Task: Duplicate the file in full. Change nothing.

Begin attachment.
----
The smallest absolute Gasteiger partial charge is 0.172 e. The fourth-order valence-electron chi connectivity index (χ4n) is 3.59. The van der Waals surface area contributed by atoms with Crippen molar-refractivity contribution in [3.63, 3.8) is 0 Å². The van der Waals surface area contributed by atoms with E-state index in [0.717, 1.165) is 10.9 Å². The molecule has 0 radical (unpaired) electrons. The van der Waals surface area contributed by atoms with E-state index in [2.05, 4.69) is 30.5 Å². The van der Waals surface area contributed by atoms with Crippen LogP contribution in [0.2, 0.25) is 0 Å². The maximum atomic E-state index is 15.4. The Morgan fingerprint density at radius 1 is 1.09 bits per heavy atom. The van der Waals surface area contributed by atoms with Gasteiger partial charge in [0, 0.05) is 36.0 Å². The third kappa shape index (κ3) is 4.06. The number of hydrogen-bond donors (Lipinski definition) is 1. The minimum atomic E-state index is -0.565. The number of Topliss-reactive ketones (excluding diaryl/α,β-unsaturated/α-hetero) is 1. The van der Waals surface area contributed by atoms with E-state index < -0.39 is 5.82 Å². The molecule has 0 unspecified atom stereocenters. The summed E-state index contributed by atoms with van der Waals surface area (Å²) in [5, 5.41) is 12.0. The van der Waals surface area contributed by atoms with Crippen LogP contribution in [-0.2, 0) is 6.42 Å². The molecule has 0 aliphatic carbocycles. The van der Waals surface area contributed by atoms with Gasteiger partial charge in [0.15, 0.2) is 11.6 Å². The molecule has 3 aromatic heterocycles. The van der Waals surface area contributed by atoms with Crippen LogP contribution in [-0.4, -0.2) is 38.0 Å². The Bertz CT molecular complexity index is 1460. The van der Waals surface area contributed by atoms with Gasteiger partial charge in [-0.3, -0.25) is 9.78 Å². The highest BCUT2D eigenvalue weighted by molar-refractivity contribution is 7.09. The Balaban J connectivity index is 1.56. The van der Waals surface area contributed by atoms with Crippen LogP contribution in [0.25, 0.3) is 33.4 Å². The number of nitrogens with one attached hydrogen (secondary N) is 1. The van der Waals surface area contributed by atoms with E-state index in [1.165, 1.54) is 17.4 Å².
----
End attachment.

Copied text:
The smallest absolute Gasteiger partial charge is 0.172 e. The fourth-order valence-electron chi connectivity index (χ4n) is 3.59. The van der Waals surface area contributed by atoms with Crippen molar-refractivity contribution in [3.63, 3.8) is 0 Å². The van der Waals surface area contributed by atoms with E-state index in [0.717, 1.165) is 10.9 Å². The molecule has 0 radical (unpaired) electrons. The van der Waals surface area contributed by atoms with E-state index in [2.05, 4.69) is 30.5 Å². The van der Waals surface area contributed by atoms with Crippen LogP contribution in [0.2, 0.25) is 0 Å². The maximum atomic E-state index is 15.4. The Morgan fingerprint density at radius 1 is 1.09 bits per heavy atom. The van der Waals surface area contributed by atoms with Gasteiger partial charge in [0, 0.05) is 36.0 Å². The third kappa shape index (κ3) is 4.06. The number of hydrogen-bond donors (Lipinski definition) is 1. The minimum atomic E-state index is -0.565. The number of Topliss-reactive ketones (excluding diaryl/α,β-unsaturated/α-hetero) is 1. The van der Waals surface area contributed by atoms with E-state index < -0.39 is 5.82 Å². The molecule has 0 unspecified atom stereocenters. The summed E-state index contributed by atoms with van der Waals surface area (Å²) in [5, 5.41) is 12.0. The van der Waals surface area contributed by atoms with Crippen LogP contribution in [-0.2, 0) is 6.42 Å². The molecule has 0 aliphatic carbocycles. The van der Waals surface area contributed by atoms with Gasteiger partial charge in [0.15, 0.2) is 11.6 Å². The molecule has 3 aromatic heterocycles. The van der Waals surface area contributed by atoms with Crippen LogP contribution in [-0.4, -0.2) is 38.0 Å². The Bertz CT molecular complexity index is 1460. The van der Waals surface area contributed by atoms with Gasteiger partial charge in [-0.3, -0.25) is 9.78 Å². The highest BCUT2D eigenvalue weighted by molar-refractivity contribution is 7.09. The Balaban J connectivity index is 1.56. The van der Waals surface area contributed by atoms with Crippen LogP contribution in [0.25, 0.3) is 33.4 Å². The number of nitrogens with one attached hydrogen (secondary N) is 1. The van der Waals surface area contributed by atoms with E-state index in [1.165, 1.54) is 17.4 Å².